An isolated oasis in the heart of the Queensland outback. This is a private and exclusive lodge that can host a maximum of just 10 guests, set deep within the great Australian wilderness.
The isolation of the property is astounding and the feeling of being in the middle of nowhere is tangible throughout.
The lodge and its five acres of lawns and gardens sit adjacent to a 300-acre lake, within a gargantuan 85,000 acres of the Australian outback. The nearest one-pub town, Almaden, is a 30-mile (48 km) drive away via a dirt track and the city of Cairns lies 120 miles (193 km) or so to the east.
The isolation of the property is astounding and the feeling of being in the middle of nowhere is tangible throughout. Boasting unpolluted, starry night skies and local kangaroos, the lodge sits right on the edge of the expansive and intimidating Australian bush.
Fresh and spotless throughout, the lodge is significantly more homely and inviting than most conventional hotels. Inside, there’s an open-plan dining room and informal bar area leading to a kitchen, followed by a living room with a projector and screen, sofas and beanbags. Interiors are unpretentious and comfortable, with large windows that look out over the property’s vast lake full of freshwater crocodiles and barramundi.
Hosts Glen and Nadine live in a house beside the lodge and they’re on hand to provide guests with delicious meals, hiking routes and relaxing boat tours of the adjacent lake. Service is friendly and informal, but professional and efficient. There’s also an airstrip and rudimentary helipad for guests that wish to fly in, plus kayaks, fishing rods, and bikes to borrow.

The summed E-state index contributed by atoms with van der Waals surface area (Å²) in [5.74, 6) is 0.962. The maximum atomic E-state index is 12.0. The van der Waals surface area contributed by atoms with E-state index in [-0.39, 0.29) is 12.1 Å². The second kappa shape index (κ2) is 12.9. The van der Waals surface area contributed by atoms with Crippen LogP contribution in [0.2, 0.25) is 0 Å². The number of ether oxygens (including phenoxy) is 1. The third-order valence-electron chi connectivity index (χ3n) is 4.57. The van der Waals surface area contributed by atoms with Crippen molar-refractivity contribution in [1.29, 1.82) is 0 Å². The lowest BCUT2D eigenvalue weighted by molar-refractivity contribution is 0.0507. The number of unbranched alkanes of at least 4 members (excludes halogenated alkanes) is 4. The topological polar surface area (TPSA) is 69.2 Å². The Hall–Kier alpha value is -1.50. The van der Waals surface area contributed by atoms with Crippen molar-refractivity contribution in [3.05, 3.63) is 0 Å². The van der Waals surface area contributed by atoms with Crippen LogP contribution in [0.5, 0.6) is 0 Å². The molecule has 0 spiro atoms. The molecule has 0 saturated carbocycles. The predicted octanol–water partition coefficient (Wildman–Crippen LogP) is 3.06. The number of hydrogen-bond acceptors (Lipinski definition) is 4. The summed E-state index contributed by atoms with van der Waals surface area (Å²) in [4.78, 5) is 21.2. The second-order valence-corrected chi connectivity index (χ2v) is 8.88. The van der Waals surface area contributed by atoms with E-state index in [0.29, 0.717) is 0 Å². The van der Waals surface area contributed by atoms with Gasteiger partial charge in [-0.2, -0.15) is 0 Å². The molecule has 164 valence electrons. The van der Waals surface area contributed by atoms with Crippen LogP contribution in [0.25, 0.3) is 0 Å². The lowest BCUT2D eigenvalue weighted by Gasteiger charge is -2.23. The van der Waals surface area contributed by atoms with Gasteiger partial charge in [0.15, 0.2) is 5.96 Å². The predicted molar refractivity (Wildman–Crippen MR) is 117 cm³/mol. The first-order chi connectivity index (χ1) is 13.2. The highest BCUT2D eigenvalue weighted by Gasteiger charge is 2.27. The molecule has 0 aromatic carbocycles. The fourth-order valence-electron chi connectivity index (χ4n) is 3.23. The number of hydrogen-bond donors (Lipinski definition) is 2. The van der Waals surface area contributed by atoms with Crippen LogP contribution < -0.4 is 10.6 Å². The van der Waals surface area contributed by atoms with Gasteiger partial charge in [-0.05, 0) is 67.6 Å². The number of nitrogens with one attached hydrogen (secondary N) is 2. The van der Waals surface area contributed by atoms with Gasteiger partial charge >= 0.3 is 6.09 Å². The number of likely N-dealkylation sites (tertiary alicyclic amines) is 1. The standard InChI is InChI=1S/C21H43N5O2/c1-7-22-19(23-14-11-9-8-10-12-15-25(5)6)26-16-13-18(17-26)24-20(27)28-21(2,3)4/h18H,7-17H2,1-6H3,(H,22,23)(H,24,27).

This is not a hotel, but a relaxing wilderness refuge with a delightful infinity pool, emerald lawns and resident sea eagles that live high in a nearby eucalyptus tree.
The bedrooms aren’t huge but they’re cool, bright and well ventilated – perfect for the Queensland heat. There are whitewashed walls and charcoal carpets, plus attractive canvas prints of the nearby lily ponds. The bedrooms feel delightfully clean and inviting, and the open-plan, tiled bathrooms lead out to private outside terraces. There are large walk-in showers.
Consistently delicious and using local produce where possible, the food is outstanding across the board. Guests are encouraged to submit dietary information ahead of their stay and then Glen will create breakfast, lunch, and dinner, plus cakes and snacks throughout the day.
The beef is particularly delectable and sourced from Crystalbrook’s very own cattle station, and the barramundi comes from either the Gulf of Carpentaria to the northwest of the lodge’s very own lake. There’s a well-stocked, all-inclusive and self-service bar boasting Australian wines, beers, spirits, and champagne.
Double rooms, based on two sharing, cost 1,800 Australian dollars (£1,027) or 1,200 Australian dollars (£685) for single occupancy. This rate is inclusive of meals, snacks, and alcohol. Free Wi-Fi. No mobile phone reception.
The lodge is set on one floor and its interiors are certainly wheelchair-friendly. However, the rest of the property is spread across vast swathes of the outback and any excursions will involve uneven, remote terrain.
Children aged 12 and over are welcome and the property is just crying out to be explored. Glen and Nadine would be happy to accommodate younger taste buds, with prior warning